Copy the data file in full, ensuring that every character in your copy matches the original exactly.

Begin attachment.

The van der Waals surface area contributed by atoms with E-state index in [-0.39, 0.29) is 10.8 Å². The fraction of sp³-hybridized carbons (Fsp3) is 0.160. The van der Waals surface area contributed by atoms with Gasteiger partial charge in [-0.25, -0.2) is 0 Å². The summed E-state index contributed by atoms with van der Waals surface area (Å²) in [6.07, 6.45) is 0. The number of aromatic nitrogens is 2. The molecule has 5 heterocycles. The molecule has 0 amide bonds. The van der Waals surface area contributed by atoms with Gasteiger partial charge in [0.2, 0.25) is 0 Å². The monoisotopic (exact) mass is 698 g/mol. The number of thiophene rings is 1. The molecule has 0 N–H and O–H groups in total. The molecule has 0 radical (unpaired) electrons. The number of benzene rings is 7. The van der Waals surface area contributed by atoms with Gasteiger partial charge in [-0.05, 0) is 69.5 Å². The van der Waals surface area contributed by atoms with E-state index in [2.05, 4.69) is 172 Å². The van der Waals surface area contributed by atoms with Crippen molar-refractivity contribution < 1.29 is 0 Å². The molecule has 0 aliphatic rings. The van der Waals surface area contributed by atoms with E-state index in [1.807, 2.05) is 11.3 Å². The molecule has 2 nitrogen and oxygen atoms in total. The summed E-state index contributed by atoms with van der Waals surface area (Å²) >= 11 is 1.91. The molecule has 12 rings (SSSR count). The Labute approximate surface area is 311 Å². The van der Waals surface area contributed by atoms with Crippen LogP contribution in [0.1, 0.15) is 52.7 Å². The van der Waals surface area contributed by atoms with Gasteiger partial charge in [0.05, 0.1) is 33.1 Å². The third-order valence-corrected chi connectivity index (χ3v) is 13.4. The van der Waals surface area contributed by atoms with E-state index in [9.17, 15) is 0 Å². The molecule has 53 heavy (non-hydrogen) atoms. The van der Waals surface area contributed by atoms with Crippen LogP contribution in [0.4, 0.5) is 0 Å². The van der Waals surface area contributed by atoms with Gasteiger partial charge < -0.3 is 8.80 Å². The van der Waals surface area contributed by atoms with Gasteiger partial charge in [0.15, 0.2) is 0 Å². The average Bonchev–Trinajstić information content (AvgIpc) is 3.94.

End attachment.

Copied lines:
The van der Waals surface area contributed by atoms with E-state index in [-0.39, 0.29) is 10.8 Å². The fraction of sp³-hybridized carbons (Fsp3) is 0.160. The van der Waals surface area contributed by atoms with Gasteiger partial charge in [-0.25, -0.2) is 0 Å². The summed E-state index contributed by atoms with van der Waals surface area (Å²) in [6.07, 6.45) is 0. The number of aromatic nitrogens is 2. The molecule has 5 heterocycles. The molecule has 0 amide bonds. The van der Waals surface area contributed by atoms with Gasteiger partial charge in [0.2, 0.25) is 0 Å². The monoisotopic (exact) mass is 698 g/mol. The number of thiophene rings is 1. The molecule has 0 N–H and O–H groups in total. The molecule has 0 radical (unpaired) electrons. The number of benzene rings is 7. The van der Waals surface area contributed by atoms with Gasteiger partial charge in [-0.05, 0) is 69.5 Å². The van der Waals surface area contributed by atoms with E-state index in [2.05, 4.69) is 172 Å². The van der Waals surface area contributed by atoms with Crippen molar-refractivity contribution < 1.29 is 0 Å². The molecule has 0 aliphatic rings. The van der Waals surface area contributed by atoms with E-state index in [1.807, 2.05) is 11.3 Å². The molecule has 2 nitrogen and oxygen atoms in total. The summed E-state index contributed by atoms with van der Waals surface area (Å²) >= 11 is 1.91. The molecule has 12 rings (SSSR count). The Labute approximate surface area is 311 Å². The van der Waals surface area contributed by atoms with Crippen LogP contribution in [0.1, 0.15) is 52.7 Å². The van der Waals surface area contributed by atoms with Gasteiger partial charge in [0.05, 0.1) is 33.1 Å². The third-order valence-corrected chi connectivity index (χ3v) is 13.4. The van der Waals surface area contributed by atoms with E-state index in [9.17, 15) is 0 Å². The molecule has 53 heavy (non-hydrogen) atoms. The van der Waals surface area contributed by atoms with Crippen LogP contribution in [0.4, 0.5) is 0 Å². The van der Waals surface area contributed by atoms with Gasteiger partial charge < -0.3 is 8.80 Å². The van der Waals surface area contributed by atoms with Gasteiger partial charge in [0.15, 0.2) is 0 Å². The average Bonchev–Trinajstić information content (AvgIpc) is 3.94.